We go sideways, and not much really changes.  I put the aids on, and nothing happens. She is blowing me off.  I might as well be sitting ringside for all the notice she is giving me.  So I increase the volume-we go really sideways, and she gets fussier in the bridle.  Then we go sideways, compress, sideways, and she gets REALLY fussy in the bridle. So we blast forward, and she gets all strung-out and running.  So we go to canter, and I can feel her hind end bouncing up behind me, jarring my lower back each canter stride.  Her hind legs hover behind me in every half halt, and she won’t even stay on the bit.  This is not working.

So Scott pulls out the in-hand whip.  Venus, of course, is already angry, so she ignores the in hand whip completely, until the pressure is enough that she kicks out a few times. Then she begins to lower her hips just a tiny, tiny bit. So we end there. 

As we discuss the ride, Scott still feels the problem is in her back.  We decide that tomorrow, we’ll skip the sideways and start with in-hand work. 

Day two comes, and Scott comes out with the in-hand whip, but as we begin, the training heads in other directions.  She has more swing in her back than day one, and she is acknowledging the half halts, but about half of the time she is either coming behind the contact or bracing into the right rein.  We have to address the connection. 

We go with her usual mix-up-the-work routine (shoulder in, straighten, haunches in, compress, go out, lather, rinse repeat), but add slow flexions, asking her to yield each side of her neck, to the mix.  She does some tail wringing, and fussy face stuff, then I start to feel more life in her back.  Scott pulls out the in-hand whip, and she shows us a hint of her talent. 

Day three comes, and Scott adds one more aid to the mix. He has me use my calf to add power/volume to the trot and canter, without changing the tempo or the direction.  It helped, and her back started to move a tiny bit more than the day before.  I even felt her start to chew the bit a little.  But still not the Venus I had before “the accident.”

So we packed up and headed home, me with decidedly mixed feelings. I was, of course, delighted with Secret, but bummed about Venus.  I was beginning to wonder if this was all she had in her now.  Not a good mental place to be.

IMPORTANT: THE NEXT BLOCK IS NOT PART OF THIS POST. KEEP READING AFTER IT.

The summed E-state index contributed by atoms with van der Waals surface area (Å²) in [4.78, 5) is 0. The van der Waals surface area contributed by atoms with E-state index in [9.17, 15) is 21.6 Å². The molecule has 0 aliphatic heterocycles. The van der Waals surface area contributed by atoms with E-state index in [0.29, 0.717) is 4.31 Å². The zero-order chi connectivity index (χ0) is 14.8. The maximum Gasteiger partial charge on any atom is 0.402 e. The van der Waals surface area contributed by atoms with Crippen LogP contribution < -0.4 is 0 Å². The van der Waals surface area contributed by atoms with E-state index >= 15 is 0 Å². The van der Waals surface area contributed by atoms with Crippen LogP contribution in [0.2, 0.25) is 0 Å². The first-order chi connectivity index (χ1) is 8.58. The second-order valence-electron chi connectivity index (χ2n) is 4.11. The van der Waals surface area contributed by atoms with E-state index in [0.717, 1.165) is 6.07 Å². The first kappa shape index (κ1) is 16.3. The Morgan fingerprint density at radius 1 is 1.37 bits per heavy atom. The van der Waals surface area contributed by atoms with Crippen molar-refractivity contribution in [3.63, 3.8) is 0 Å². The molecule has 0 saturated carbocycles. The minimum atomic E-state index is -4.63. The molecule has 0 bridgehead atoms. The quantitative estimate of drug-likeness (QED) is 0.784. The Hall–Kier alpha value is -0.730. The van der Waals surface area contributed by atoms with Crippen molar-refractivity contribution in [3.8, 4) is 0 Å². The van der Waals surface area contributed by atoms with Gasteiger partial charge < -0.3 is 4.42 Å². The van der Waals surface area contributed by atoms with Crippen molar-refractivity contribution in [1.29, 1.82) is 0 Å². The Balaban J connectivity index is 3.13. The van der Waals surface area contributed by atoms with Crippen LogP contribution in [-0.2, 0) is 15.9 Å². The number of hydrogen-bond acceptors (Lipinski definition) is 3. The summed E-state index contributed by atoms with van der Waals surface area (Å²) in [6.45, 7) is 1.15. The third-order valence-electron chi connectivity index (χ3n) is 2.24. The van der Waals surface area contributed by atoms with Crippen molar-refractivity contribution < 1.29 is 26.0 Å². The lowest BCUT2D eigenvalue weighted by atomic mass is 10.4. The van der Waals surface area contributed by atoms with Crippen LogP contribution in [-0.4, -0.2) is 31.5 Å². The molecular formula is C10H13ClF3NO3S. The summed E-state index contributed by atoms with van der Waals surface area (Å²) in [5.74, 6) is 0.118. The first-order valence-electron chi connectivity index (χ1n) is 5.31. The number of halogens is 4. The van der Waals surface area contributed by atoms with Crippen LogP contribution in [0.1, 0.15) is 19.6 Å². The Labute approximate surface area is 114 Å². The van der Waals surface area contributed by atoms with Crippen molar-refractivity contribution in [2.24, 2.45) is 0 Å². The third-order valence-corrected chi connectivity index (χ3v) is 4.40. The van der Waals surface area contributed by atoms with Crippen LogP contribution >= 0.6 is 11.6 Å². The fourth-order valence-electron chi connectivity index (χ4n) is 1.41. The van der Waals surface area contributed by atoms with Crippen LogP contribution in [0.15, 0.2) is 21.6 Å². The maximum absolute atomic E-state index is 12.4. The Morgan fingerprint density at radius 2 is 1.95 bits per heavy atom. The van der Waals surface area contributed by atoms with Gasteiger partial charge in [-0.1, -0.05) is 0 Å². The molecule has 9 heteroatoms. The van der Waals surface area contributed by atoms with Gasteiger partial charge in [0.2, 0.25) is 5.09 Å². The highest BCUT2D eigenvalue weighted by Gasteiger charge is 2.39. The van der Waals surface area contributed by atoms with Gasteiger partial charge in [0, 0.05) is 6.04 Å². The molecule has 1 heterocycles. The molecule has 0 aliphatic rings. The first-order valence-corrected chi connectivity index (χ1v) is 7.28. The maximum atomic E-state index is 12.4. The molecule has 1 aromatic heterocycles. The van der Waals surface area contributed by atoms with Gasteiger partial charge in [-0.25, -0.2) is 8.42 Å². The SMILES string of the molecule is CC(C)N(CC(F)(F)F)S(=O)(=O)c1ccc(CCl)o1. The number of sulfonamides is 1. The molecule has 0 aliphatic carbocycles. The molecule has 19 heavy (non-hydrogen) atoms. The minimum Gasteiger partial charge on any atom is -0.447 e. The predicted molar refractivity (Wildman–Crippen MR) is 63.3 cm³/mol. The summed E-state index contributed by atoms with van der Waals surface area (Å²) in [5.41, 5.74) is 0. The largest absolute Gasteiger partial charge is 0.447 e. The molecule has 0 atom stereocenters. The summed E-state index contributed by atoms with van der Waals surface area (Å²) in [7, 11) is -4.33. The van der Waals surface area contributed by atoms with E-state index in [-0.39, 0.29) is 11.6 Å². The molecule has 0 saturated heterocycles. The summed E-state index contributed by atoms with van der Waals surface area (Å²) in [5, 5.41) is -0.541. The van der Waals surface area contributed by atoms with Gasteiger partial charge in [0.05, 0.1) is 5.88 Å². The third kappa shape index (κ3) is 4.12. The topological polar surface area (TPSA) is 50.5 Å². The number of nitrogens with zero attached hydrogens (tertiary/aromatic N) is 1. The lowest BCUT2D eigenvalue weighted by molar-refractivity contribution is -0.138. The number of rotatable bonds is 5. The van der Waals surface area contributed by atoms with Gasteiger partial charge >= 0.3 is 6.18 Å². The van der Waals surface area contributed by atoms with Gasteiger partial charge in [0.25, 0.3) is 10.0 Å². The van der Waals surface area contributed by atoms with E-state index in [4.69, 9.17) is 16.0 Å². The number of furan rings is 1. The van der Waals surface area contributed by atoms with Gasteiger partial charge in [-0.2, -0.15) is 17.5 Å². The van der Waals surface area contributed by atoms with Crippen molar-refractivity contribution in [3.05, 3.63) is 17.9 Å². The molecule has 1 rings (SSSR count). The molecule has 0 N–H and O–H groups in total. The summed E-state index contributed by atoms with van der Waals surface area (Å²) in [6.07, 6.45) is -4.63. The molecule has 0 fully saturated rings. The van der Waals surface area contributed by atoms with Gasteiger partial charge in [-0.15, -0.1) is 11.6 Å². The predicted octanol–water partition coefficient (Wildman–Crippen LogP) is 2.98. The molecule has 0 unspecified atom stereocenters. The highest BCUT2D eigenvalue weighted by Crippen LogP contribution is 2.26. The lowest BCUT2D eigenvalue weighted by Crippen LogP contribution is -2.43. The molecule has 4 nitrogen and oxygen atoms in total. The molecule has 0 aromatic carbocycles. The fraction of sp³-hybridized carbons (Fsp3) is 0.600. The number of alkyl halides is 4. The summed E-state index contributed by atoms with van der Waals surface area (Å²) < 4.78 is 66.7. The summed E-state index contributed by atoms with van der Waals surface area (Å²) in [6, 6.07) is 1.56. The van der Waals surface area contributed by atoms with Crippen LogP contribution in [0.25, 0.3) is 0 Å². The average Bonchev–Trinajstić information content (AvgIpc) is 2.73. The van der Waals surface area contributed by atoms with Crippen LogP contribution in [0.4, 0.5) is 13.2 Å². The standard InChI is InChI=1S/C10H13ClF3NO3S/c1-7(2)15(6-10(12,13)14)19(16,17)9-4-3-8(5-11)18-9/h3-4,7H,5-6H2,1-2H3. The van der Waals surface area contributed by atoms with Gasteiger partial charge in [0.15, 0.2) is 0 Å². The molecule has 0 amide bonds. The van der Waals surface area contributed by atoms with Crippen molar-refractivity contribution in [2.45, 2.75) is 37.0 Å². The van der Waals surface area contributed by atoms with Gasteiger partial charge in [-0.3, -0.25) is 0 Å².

The following Wednesday, Fred, from Custom Saddlery was due out, and with my new “sponsored rider” status, I thought it was time for Venus to get her own saddle.  When she was off work for her injury, I had her saddle fitted to Silly, who has been going super in it.  Since returning to work, Venus has been going in borrowed equipment. Fred did some measurements, and pulled out several saddles for us to try.  Four models later, I climbed into the Flight, which gave me a whole new feel for her back.  She, of course, started wringing her tail and fussing with the bit, which I couldn’t decide if it was good or bad. So I asked Fred if I could borrow the demo over the holidays.

About four rides into the new saddle, I noticed a definite difference to her canter.  The right lead in particular was much more up-hill and organized. When she backed off, I could push her back up to the bridle without a fight.  It wasn’t perfect, but definitely better.

So now I was beginning to think some of Venus’ training problems were just that, training problems, from me working on my own with her for too long, combined with less-than-ideal saddle fit.  I wasn’t sure when and if I should bring her out of the rounder frame, or where to go next with her. So I sent an e-mail to Jann, who schedules Scott’s time, begging for an early January lesson.

Monday Dr. Blakeslee, the vet chiropractor, was out for Venus' routine treatment. She commented on her sore left gluteus muscles, and then worked on her back.  Venus wasn’t particularly sore in her back, just immobile. After a few pops and tweaks, Venus’ trot looked much more expressive.